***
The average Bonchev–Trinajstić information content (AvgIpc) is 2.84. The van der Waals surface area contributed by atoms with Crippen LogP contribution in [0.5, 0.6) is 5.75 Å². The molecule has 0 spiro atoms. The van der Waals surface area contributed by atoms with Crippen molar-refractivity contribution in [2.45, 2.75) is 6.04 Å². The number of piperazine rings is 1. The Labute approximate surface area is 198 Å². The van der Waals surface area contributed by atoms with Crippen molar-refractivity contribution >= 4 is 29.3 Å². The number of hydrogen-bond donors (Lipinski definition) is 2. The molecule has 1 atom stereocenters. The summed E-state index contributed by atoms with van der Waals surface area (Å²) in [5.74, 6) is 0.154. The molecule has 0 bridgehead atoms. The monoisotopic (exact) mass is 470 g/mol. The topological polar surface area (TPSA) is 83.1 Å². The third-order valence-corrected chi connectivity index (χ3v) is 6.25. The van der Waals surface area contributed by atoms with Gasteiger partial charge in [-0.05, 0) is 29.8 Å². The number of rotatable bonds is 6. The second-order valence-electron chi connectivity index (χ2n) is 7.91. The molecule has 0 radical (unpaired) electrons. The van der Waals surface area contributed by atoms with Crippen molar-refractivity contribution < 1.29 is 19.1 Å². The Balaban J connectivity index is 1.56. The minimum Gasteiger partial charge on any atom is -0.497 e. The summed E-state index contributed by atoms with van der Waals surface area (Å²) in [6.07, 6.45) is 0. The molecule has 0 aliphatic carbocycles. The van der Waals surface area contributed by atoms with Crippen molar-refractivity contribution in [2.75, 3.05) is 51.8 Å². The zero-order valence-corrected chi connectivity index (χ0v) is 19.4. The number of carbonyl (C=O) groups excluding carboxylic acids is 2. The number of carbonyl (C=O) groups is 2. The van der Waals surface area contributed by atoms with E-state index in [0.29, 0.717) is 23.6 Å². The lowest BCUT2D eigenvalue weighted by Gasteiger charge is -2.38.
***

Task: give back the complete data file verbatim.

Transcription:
The average Bonchev–Trinajstić information content (AvgIpc) is 2.84. The van der Waals surface area contributed by atoms with Crippen LogP contribution in [0.5, 0.6) is 5.75 Å². The molecule has 0 spiro atoms. The van der Waals surface area contributed by atoms with Crippen molar-refractivity contribution in [2.45, 2.75) is 6.04 Å². The number of piperazine rings is 1. The Labute approximate surface area is 198 Å². The van der Waals surface area contributed by atoms with Crippen molar-refractivity contribution >= 4 is 29.3 Å². The number of hydrogen-bond donors (Lipinski definition) is 2. The molecule has 1 atom stereocenters. The summed E-state index contributed by atoms with van der Waals surface area (Å²) in [5.74, 6) is 0.154. The molecule has 0 bridgehead atoms. The monoisotopic (exact) mass is 470 g/mol. The topological polar surface area (TPSA) is 83.1 Å². The third-order valence-corrected chi connectivity index (χ3v) is 6.25. The van der Waals surface area contributed by atoms with Gasteiger partial charge in [-0.05, 0) is 29.8 Å². The number of rotatable bonds is 6. The second-order valence-electron chi connectivity index (χ2n) is 7.91. The molecule has 0 radical (unpaired) electrons. The van der Waals surface area contributed by atoms with Crippen molar-refractivity contribution < 1.29 is 19.1 Å². The Balaban J connectivity index is 1.56. The minimum Gasteiger partial charge on any atom is -0.497 e. The summed E-state index contributed by atoms with van der Waals surface area (Å²) in [6.07, 6.45) is 0. The molecule has 0 aliphatic carbocycles. The van der Waals surface area contributed by atoms with Crippen molar-refractivity contribution in [2.75, 3.05) is 51.8 Å². The zero-order valence-corrected chi connectivity index (χ0v) is 19.4. The number of carbonyl (C=O) groups excluding carboxylic acids is 2. The number of carbonyl (C=O) groups is 2. The van der Waals surface area contributed by atoms with E-state index in [0.29, 0.717) is 23.6 Å². The lowest BCUT2D eigenvalue weighted by Gasteiger charge is -2.38.